C. Troidl, G. Jung, K. Troidl, J. Hoffmann, H. Mollmann, H. Nef, W. Schaper, C.W. Hamm and T. Schmitz-Rixen Pages 5 - 12 ( 8 )
Chronic arterial occlusion leads to growth of collaterals - a process termed arteriogenesis, in which macrophages play a prominent role in remodelling and growth. However, a detailed analysis which of distinct macrophage subpopulations involved in arteriogenesis has never been performed. In the present study the temporal and spatial distribution of macrophage subtypes during arteriogenesis in a rat model with chronically elevated fluid shear stress (FSS) is investigated. Local macrophage subpopulations were histologically immuno-phenotyped using CD68 (a ubiquitous macrophage marker) and CD163, a specific M2 macrophage marker. Without occlusion few M2-macrophages reside in the perivascular space. Early after occlusion (12h) the number of M2 macrophages increases strongly and M1 macrophages begin emerging into the collateral. After 3 days they appear in the perivascular space. Both macrophage subtypes increase until 28d after treatment, whereas M2 macrophages dominate at the site of collateral growth. The local distribution of the subpopulations changes during the arteriogenic process. Whereas M1 macrophages are detected directly adjacent to the media, M2 macrophages are present in the most outer perivascular region of the growing collateral vessel. Systemic alterations of blood leucocytes in mice after femoral artery ligature (FAL) were investigated by FACS analysis of serial blood samples. During collateral remodelling histological changes were not reflected in circulating monocytes in the peripheral blood. The activation state of macrophages in mice with FAL was modulated by injections of either dexamethasone or the interleukins IL10 or IL3/IL14. The arteriogenic response was assessed by hind limb perfusion with laser Doppler measurements after 3, 7 and 14d. Suppressing inflammatory monocyte subtypes (M1) with dexamethasone led to impaired perfusion recovery after FAL in mice, whereas IL10 or IL4/IL13 application significantly increased perfusion recovery. This investigation demonstrates that a forced shift towards M2 macrophages improves the arteriogenic response. The distinct early increase and spatial distribution of M2 macrophages support the idea that this subtype plays a predominant role during collateral remodelling.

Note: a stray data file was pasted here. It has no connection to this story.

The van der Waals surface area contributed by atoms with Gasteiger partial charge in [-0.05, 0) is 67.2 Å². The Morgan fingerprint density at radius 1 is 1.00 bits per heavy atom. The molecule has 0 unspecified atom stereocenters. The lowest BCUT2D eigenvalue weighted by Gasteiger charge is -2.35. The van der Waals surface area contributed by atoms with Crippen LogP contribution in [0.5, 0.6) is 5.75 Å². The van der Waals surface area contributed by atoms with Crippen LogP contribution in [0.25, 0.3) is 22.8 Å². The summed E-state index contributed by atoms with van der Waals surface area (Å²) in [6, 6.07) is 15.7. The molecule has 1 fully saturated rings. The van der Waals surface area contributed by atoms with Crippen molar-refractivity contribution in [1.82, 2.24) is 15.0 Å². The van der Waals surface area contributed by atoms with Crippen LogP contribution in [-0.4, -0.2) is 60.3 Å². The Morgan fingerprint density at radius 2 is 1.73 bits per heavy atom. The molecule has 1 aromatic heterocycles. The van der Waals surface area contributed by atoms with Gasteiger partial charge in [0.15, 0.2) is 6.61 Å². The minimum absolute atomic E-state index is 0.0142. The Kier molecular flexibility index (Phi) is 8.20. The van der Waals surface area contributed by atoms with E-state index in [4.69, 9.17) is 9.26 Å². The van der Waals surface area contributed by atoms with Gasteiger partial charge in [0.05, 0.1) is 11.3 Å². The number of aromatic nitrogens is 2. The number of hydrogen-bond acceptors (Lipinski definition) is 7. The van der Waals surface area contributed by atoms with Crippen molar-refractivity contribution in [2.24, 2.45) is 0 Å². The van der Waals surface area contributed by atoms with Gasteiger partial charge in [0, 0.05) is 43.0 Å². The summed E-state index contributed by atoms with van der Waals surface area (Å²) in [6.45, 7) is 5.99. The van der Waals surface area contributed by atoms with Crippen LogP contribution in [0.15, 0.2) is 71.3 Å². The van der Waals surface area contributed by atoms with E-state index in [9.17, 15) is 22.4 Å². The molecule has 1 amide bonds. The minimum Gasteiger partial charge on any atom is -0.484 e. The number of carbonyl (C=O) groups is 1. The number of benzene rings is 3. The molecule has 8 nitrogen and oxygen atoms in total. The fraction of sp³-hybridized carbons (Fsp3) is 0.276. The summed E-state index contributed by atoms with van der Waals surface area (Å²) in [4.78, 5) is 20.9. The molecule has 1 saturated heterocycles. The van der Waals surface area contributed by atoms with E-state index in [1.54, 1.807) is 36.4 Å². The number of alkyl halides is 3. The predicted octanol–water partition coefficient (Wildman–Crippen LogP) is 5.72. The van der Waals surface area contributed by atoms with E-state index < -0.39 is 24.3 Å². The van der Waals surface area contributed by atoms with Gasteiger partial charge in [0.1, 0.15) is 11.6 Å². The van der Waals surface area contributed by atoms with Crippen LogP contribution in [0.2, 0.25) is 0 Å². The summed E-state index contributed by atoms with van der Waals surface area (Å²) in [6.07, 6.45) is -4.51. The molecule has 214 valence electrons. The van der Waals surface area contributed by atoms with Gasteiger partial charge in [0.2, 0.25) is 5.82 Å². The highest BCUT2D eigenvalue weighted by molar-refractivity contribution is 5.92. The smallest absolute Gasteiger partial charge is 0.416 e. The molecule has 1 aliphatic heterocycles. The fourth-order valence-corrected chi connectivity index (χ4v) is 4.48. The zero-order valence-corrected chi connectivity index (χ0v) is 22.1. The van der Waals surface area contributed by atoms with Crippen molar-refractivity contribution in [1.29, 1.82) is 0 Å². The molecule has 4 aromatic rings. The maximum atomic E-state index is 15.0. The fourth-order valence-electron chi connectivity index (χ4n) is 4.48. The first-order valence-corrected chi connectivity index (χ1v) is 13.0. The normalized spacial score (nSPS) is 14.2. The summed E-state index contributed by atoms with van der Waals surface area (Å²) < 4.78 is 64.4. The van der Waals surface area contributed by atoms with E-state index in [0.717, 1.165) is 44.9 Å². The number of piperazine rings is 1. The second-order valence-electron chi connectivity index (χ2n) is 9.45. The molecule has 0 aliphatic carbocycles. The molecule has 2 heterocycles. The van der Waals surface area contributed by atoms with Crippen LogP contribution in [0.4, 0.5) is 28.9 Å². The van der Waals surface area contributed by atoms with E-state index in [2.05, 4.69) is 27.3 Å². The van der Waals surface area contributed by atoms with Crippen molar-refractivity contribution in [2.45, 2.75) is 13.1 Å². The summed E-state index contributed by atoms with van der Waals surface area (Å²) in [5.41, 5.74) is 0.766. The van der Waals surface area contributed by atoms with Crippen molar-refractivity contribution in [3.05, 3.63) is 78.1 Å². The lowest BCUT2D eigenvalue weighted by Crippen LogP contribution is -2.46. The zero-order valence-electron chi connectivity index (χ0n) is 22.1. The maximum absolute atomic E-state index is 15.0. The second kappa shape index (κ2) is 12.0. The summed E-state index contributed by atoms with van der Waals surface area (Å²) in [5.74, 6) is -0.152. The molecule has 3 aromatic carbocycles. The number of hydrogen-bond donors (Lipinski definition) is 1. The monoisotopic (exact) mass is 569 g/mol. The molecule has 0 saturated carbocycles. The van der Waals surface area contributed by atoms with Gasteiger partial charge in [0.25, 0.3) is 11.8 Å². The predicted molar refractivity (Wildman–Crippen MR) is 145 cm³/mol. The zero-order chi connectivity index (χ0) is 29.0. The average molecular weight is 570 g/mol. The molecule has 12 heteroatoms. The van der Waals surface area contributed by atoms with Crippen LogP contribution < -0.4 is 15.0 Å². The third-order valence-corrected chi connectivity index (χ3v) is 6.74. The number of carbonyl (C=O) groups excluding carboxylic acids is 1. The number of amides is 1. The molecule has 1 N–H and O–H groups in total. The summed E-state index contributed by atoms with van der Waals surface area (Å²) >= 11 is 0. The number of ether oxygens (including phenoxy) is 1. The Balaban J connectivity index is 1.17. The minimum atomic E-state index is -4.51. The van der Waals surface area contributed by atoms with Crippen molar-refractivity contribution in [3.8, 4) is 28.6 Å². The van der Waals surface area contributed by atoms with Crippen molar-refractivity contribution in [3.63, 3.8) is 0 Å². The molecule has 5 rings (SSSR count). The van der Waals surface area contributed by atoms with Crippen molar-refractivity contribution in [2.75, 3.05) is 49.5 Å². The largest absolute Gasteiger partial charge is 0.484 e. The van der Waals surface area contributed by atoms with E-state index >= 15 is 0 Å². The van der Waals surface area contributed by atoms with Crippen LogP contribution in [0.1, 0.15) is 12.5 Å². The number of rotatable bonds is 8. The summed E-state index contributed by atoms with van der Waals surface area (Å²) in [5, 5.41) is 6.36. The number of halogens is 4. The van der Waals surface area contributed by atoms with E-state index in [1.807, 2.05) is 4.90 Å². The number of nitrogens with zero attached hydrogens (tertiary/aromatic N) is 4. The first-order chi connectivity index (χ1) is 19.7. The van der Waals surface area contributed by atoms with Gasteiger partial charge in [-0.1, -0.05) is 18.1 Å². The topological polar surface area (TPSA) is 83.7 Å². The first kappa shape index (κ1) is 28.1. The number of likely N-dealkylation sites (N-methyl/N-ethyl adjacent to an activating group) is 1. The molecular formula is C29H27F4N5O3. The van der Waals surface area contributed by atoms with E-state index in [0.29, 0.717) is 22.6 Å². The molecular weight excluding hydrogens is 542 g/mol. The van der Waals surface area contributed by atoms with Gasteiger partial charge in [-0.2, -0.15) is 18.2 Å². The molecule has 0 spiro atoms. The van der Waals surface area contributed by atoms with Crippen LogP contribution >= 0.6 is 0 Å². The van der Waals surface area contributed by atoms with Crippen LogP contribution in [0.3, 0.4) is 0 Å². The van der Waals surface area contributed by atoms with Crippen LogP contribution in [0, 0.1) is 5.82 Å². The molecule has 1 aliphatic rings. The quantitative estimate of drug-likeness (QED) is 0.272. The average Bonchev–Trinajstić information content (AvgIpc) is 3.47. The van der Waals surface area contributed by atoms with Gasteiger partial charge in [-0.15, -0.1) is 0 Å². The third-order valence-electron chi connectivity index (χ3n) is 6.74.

Arteriogenesis, collateral artery, macrophages, activation type, arteriogenic response, dexamethasone
Franz-Groedel-Institute of the Kerckhoff-Heart and Thorax Center, Benekstr. 2-8, 61231 Bad Nauheim, Germany.